Peachtree Rd. -Created from a Creek Indian Trail – History and GPS Maps

A trail known as the Peachtree Trail stretched from Standing Pitch Tree along the Chattahoochee River in Atlanta to Fort Daniel located at Hog Mountain in present-day Gwinnett County. The Peachtree Road construction began in 1812. Many portions of present-day roads trace this route.

via Peachtree Road.

The page then proceeds to follow the route along those roads (which actually does not include any of Peachtree Street south of Buckhead), including portions that are no longer driveable and must be walked.

Dig the photos of the author walking them, too.

Eastern Continental Divide (probably not the last you’re going to see of it here)

Atlanta was not built at a natural seaport (like Savannah) or at the head of navigation of a major river (like Macon and Augusta). Atlanta is near the Chattahoochee river, but is not actually centered on it, and is also much too far upstream for steamship navigation.

No, Atlanta was built as a railroad junction. You probably knew that. But what you may not know is that some of the oldest railroad lines, and some of the oldest roads, were built on top of the Eastern Continental Divide. This is the boundary that divides the rivers that drain to the Gulf of Mexico from those that drain eastward to the Atlantic.

There are good reasons why roads and railroads would be built on top of a natural watershed boundary. They avoid they need for bridges over streams, since by definitions the boundary lies between all the streams. They avoid low, swampy areas where early roads would get bogged down. The ridge can provide a relatively consistent elevation at the expense of being a bit twisty. “Ridgeways” have been in use worldwide for a long time. There is a trail in England called The Ridgeway which is over 5000 years old.

The ECD is not much remarked upon in Atlanta, mostly because it is a very gentle boundary. Atlanta is not mountainous. The ECD twists around through gently rolling hills. Because so many roads were built near it, you can drive through the city on it, and you get no sense of being on top of any kind of ridge. So most people don’t actually know it even exists, much less where it runs.

It is supposed to be a common belief that Peachtree Street runs along the ECD, but this is only true of a short section which was formerly called Whitehall Street. The main portion of Peachtree Street has little to do with the ECD.

I could not resist taking the 1895 topo map and adding a red line that vaguely approximates the ECD.  The map gives a mostly unobstructed view of the contours and streams, so the divide almost jumps out on its own. Click on this thumbnail to get the whole map.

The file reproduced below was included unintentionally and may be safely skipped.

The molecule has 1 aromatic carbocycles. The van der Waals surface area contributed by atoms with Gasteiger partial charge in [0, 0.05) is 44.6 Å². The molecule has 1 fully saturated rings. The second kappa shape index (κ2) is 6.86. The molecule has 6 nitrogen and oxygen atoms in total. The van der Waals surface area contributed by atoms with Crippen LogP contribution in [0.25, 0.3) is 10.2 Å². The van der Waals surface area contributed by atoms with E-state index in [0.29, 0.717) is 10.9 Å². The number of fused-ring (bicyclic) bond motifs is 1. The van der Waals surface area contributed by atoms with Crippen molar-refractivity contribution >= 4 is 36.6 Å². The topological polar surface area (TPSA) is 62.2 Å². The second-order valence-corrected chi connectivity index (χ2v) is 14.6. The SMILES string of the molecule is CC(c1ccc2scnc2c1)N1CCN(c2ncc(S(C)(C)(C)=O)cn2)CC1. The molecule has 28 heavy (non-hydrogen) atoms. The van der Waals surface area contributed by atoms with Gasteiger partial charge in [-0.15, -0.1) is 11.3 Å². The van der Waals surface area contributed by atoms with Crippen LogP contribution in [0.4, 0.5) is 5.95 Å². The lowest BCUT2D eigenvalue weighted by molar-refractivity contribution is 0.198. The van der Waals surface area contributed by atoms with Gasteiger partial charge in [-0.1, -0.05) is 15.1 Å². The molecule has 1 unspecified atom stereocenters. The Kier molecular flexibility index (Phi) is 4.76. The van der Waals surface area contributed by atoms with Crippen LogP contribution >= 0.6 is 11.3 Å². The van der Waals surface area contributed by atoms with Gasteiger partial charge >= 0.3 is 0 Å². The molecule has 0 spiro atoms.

So many towns are centered on this invisible line. Jonesboro, Morrow, Hapeville, East Point, Atlanta, Decatur, Clarkston, Tucker, Norcross.

As you can see on the full map, the divide is actually not that far from the Chattahoochee. In fact you can see all the way from one side of the Chattahoochee’s drainage area to the other on this map.

This image from Wikipedia shows the entire Chattahoochee, Flint, and Apalachicola river system. The yellow area is that drained by these rivers.

Notice how narrow this drainage area is upstream from Atlanta. That is our water supply. All of the city’s (and several surrounding counties’) water comes from rain that falls on that small yellow area. This is why Atlanta’s water supply is threatened by drought every few years.

1895 map of Atlanta and surrounding areas

Another gem from the USGS store.

This thumbnail shows the long-abandoned Roswell Branch of the Southern Railway where it joins the main line in Chamblee. Click to get a much larger map covering a much larger area.

Notice that most of the Chattahoochee are still ferries on this map, rather than bridges. Holcomb Ferry is located more or less where Holcomb Bridge road is now, and so are the others.

The Eastern Continental Divide is rather easier to see on this map than on a modern map, if you know where to look.


The free railroad map website you probably don’t know about

Courtesy of the Federal Railroad Administration:

Found by David Kudrav.

You can zoom and search and do all the stuff you are used to being able to do with an online map. You can see main lines (color coded by railroad), mileposts, station names, Amtrak, and even individual markers for each railroad crossing.

It mostly doesn’t bother to show sidings, branch lines, etc.

The station names are a bit.. off. Just in my area, almost all of them are  at slightly different mileposts than the railroads’ timetables have, and some of the ones on the map appear to have been derived from a source other than the current timetable. I’m guessing the database they are pulling these from is not particularly up to date, and the railroads have moved them around and renamed them? Either that or they’ve just got bad data.We have found both situations where a line is shown without its mileposts, and also situations where the mileposts appear without the actual line they are on. (Mobile, AL has a notable case of the latter)But still, it’s the only free online thing I’ve seen that shows railroad mileposts on a reasonably accurate map.